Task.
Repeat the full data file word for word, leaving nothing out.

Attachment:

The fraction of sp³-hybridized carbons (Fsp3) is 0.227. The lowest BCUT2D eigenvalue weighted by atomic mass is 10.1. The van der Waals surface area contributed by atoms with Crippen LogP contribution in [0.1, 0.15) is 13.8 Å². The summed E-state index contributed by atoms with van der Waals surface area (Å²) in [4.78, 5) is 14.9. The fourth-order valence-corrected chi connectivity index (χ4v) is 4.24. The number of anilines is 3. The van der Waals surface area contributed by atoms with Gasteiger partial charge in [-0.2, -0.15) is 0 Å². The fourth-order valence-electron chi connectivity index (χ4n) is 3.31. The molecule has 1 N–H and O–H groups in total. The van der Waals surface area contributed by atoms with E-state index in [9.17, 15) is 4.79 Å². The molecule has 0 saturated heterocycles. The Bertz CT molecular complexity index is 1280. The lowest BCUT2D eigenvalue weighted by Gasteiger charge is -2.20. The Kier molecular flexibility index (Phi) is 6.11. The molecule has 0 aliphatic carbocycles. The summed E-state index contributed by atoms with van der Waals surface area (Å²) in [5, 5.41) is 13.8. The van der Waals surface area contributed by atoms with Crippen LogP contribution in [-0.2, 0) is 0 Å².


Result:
The fraction of sp³-hybridized carbons (Fsp3) is 0.227. The lowest BCUT2D eigenvalue weighted by atomic mass is 10.1. The van der Waals surface area contributed by atoms with Crippen LogP contribution in [0.1, 0.15) is 13.8 Å². The summed E-state index contributed by atoms with van der Waals surface area (Å²) in [4.78, 5) is 14.9. The fourth-order valence-corrected chi connectivity index (χ4v) is 4.24. The number of anilines is 3. The van der Waals surface area contributed by atoms with Gasteiger partial charge in [-0.2, -0.15) is 0 Å². The fourth-order valence-electron chi connectivity index (χ4n) is 3.31. The molecule has 1 N–H and O–H groups in total. The van der Waals surface area contributed by atoms with E-state index in [9.17, 15) is 4.79 Å². The molecule has 0 saturated heterocycles. The Bertz CT molecular complexity index is 1280. The lowest BCUT2D eigenvalue weighted by Gasteiger charge is -2.20. The Kier molecular flexibility index (Phi) is 6.11. The molecule has 0 aliphatic carbocycles. The summed E-state index contributed by atoms with van der Waals surface area (Å²) in [5, 5.41) is 13.8. The van der Waals surface area contributed by atoms with Crippen LogP contribution in [-0.2, 0) is 0 Å².